Credit card companies don't talk down to you. Instead, they assume you can read at a 10th to 12th grade level or higher. But don't take it as a compliment. A Government Accounting Office study released yesterday listed the required reading level of credit card agreements as one of several ways in which the top six credit card issuers leave consumers in the dark about practices such as charging interest based on debt that has been paid off and punishing consumers for late payments with penalties of as much as $39 and higher interest rates. The study looked at credit...

By Annys Shin | October 12, 2006; 9:00 AM ET | Comments (33)

The Identity Theft Business

By now, most people have been frightened with statistics about the prevalence of identity theft. Or they have at least seen those Citibank commercials in which identity thieves, speaking through the mouths of their victims, wax on about the joys of their ill-gotten loot. You couldn't ask for a better marketing campaign for the cottage industry that has sprung up to protect consumers from identity snatchers. According to the New York Times, 10 million pay about $100 a year to protect their credit information. That adds up to a $1 billion industry. There are credit monitoring services, offered by the...

By Annys Shin | October 11, 2006; 7:00 AM ET | Comments (22)

Orbitz for Docs? Not Yet.

In a few weeks, employees at The Washington Post Co. get to sign up for health care for the following year. And like a lot of companies and the federal government, The Post has embraced "consumer-driven" health care to help keep health care costs down. Consumer-driven health care generally involves tax-sheltered accounts that consumers draw upon to pay for certain medical expenses. In some cases, consumers put money into the accounts. In other cases, employers kick in money as well. The idea is if consumers have to decide how to spend their health care dollars, they will spend more wisely....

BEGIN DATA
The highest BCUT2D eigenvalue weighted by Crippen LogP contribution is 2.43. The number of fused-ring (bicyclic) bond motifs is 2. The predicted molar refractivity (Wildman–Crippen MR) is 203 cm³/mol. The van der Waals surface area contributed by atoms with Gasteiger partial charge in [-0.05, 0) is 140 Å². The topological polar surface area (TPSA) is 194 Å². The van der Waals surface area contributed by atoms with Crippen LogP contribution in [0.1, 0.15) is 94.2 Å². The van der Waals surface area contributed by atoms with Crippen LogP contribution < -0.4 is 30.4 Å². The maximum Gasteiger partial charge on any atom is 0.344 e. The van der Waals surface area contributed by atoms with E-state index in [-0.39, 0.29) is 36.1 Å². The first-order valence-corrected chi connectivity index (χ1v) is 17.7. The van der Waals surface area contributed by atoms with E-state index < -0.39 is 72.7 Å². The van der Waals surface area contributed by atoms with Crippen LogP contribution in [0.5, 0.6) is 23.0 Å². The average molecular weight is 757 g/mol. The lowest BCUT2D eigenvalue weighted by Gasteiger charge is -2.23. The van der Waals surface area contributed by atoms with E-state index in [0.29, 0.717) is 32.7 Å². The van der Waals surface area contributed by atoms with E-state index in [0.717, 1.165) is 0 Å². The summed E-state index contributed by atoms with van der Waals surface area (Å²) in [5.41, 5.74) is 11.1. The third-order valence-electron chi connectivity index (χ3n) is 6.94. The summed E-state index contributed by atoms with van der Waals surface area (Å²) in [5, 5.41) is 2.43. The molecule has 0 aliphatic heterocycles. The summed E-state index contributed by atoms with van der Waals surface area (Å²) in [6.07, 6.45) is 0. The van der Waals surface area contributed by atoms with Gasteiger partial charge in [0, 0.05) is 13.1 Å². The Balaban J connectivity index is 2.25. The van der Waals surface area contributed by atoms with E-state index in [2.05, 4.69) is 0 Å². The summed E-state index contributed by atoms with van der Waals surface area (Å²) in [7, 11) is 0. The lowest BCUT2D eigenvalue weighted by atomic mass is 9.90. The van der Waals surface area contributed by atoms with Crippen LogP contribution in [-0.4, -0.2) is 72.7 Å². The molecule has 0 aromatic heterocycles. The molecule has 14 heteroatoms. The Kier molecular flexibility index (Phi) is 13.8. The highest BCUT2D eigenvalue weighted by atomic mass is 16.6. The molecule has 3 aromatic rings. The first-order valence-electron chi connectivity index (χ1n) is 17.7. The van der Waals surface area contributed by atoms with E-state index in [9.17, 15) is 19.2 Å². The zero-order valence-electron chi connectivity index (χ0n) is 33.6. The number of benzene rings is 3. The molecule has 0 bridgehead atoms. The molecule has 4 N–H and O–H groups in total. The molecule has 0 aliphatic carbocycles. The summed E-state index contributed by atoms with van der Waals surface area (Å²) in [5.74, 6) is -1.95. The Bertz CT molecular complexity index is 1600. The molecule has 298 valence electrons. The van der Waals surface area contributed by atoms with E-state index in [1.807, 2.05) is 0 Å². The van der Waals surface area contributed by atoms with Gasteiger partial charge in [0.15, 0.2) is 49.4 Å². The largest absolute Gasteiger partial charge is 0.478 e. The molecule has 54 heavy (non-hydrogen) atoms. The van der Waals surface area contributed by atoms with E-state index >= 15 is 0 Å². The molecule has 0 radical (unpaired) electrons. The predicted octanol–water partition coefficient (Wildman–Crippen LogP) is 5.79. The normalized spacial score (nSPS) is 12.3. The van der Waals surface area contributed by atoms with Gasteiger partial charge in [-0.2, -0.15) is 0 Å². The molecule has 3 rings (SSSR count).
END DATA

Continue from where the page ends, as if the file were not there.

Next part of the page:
By Annys Shin | October 10, 2006; 7:30 AM ET | Comments (15)

Total Recall

It's been a busy past few weeks, what with spinach, Sudafed, and trans fat in the news. In the meantime, there have been a few recalls I thought were worth noting. Orange Menace While the E. coli outbreak in fresh spinach was center stage, bottled carrot juice contaminated with botulism is suspected to have paralyzed a Florida woman and caused respiratory failure in three Georgia residents. Bolthouse Farms of Bakersfield, Calif., voluntarily recalled Bolthouse Farms 100% Carrot Juice, Earthbound Farm Organic Carrot Juice and President's Choice Organics 100% Pure Carrot Juice. All have use by dates up to Nov 11,...

By Annys Shin | October 9, 2006; 7:00 AM ET | Comments (0)

What Really Happened to Your Luggage

So now we know what we suspected back in August is true: The volume of "mishandled baggage"--delayed, damaged, lost, or stolen bags--spiked 25 percent after the liquid ban took effect August 10. Transportation Security Administration officials banned passengers from carrying liquids and gels onto flights after British authorities uncovered a plot to explode planes flying from the U.K. to the U.S. using liquid explosives. TSA has since allowed travel-sized liquid and gel items tucked "comfortably" into a one-quart clear plastic bag. Back in the bad old days of August, however, banned items, such as shampoo, perfume, and toothpaste had to...